APPROACH: Several master templates are initially generated by applying principal component analysis to data obtained from the PhysioNet MIMIC II database. The master template is then updated with each incoming clean PPG pulse. The correlation coefficient is used to classify the PPG pulse into either good or bad quality categories. The performance of our algorithm was evaluated using data obtained from two different sources: (i) our own data collected from 19 healthy subjects using the wearable Sotera Visi Mobile system (Sotera Wireless Inc.) as they performed various movement types; and (ii) ICU data provided by the PhysioNet MIMIC II database. The developed algorithm was evaluated against a manually annotated 'gold standard' (GS).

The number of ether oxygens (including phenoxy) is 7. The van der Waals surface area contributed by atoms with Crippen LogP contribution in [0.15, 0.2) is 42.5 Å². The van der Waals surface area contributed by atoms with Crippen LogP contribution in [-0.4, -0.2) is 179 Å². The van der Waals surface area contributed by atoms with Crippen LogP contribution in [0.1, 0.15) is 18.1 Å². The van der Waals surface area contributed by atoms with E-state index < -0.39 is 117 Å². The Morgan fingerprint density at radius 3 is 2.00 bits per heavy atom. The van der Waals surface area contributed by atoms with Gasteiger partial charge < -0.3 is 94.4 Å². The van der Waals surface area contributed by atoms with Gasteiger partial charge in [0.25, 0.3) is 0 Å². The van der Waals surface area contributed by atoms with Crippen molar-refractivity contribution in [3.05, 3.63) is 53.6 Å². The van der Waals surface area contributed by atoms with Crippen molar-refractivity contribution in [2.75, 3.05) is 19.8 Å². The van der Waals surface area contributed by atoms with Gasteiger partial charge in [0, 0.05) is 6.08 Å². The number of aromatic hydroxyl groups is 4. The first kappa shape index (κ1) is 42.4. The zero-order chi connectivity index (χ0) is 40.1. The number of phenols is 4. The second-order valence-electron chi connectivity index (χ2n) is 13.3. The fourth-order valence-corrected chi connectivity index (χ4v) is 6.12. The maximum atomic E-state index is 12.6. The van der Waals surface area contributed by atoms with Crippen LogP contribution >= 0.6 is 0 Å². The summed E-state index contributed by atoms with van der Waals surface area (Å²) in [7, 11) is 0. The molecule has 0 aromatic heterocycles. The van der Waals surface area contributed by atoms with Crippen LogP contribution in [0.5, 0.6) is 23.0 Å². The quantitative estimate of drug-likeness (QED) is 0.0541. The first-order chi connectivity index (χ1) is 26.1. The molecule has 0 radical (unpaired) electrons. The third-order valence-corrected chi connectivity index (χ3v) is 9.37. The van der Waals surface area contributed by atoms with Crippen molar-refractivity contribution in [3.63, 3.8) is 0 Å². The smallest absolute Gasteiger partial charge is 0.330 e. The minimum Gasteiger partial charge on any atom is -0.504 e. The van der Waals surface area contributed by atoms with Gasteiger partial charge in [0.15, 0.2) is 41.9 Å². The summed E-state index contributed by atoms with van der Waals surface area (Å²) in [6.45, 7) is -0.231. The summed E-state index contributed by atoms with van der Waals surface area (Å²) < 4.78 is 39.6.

MAIN RESULTS: Our algorithm achieved an overall accuracy of 91.5% ± 2.9%, with a sensitivity of 94.1% ± 2.7% and a specificity of 89.7% ± 5.1%, when tested on our own data. When applying the algorithm to data from the PhysioNet MIMIC II database, it achieved an accuracy of 98.0%, with a sensitivity and specificity of 99.0% and 96.1%, respectively.
SIGNIFICANCE: The proposed method is simple and robust against individual variations in the PPG characteristics, thus making it suitable for a diverse range of datasets. Integration of the proposed artefact detection technique into remote monitoring devices could enhance reliability of the PPG-derived physiological parameters.